Network Rail successfully completed the first stage of its six-year project to upgrade Reading’s railway, in time for commuters to begin travelling back to work after the Christmas break.
Between 25 December 2010 and 3 January 2011, more than 250 engineers worked around the clock to lay the groundwork for a bigger, more modern station and a more efficient track layout for the Reading area.
Bill Henry, Network Rail project director for Reading, said: “The work we’ve completed this Christmas is the launch pad for a huge programme of improvements for Reading’s railway. Over the coming years we’ll build a bigger, better station and make substantial changes to the track layout to improve journeys on the entire Western route, from London to Penzance and Swansea.
“Our people have put in 16,000 hours over the past ten days to deliver this work on time, and some two years of planning have gone into keeping disruption to the railway and road network to a minimum.
“Local people have given us great support over the past few days. Around 30 people spent the whole of New Year’s Eve watching us slide the new bridge into place, and hundreds more visited our work site over the new year weekend. It’s fantastic that the public are enthusiastic about our work and show understanding when it affects their journeys.”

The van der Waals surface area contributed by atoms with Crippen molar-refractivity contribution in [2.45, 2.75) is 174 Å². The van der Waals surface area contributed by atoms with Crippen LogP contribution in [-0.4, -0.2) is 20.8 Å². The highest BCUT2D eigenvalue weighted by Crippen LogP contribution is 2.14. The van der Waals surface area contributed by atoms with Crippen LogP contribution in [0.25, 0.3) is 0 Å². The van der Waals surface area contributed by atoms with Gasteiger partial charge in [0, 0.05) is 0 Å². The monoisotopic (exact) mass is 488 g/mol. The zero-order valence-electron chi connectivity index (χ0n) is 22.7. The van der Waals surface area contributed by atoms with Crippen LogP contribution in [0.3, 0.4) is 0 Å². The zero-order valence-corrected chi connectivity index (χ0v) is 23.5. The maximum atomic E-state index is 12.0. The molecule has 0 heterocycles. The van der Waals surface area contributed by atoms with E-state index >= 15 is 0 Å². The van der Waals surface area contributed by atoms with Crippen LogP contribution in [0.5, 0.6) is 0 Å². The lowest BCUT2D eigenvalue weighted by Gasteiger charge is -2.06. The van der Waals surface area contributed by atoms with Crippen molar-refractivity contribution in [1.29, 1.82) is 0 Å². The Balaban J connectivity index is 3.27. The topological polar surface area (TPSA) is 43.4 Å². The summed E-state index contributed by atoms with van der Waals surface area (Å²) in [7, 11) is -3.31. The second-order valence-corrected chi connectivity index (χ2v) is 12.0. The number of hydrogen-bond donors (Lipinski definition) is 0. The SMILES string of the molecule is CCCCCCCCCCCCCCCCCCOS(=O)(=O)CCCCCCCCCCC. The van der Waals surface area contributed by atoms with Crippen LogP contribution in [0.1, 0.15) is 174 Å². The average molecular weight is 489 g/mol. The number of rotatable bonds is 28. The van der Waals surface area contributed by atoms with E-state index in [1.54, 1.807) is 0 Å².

Mark Hopwood, managing director of First Great Western said: “FGW was pleased to support Network Rail’s Reading works over Christmas and New Year with a major programme of long distance train diversions and localised bus replacement services. Wherever possible we kept passengers on trains over the festive season.
“This is a significant first step in a major project. I am pleased this phase has been completed on time and the railway is fully open for business again. I know that Network Rail has much more work to do and FGW will continue to work closely with them to minimise disruption to our customers. I would like to thank our customers for their understanding and patience.”
Between 25–30 December 2010 Network Rail engineers completed the resignalling of 100 miles of railway around Reading, transferring control to a state of the art signal centre in Didcot. In the early hours of New Year’s Day they lifted a new, 1,000 tonne bridge deck into place over Caversham Road ready to carry track serving new platforms at the station.
This year will see demolition work begin on the old signal box and other buildings north of the station to make way for new platforms. New entrances and a new passenger footbridge will follow, opening for use in 2013.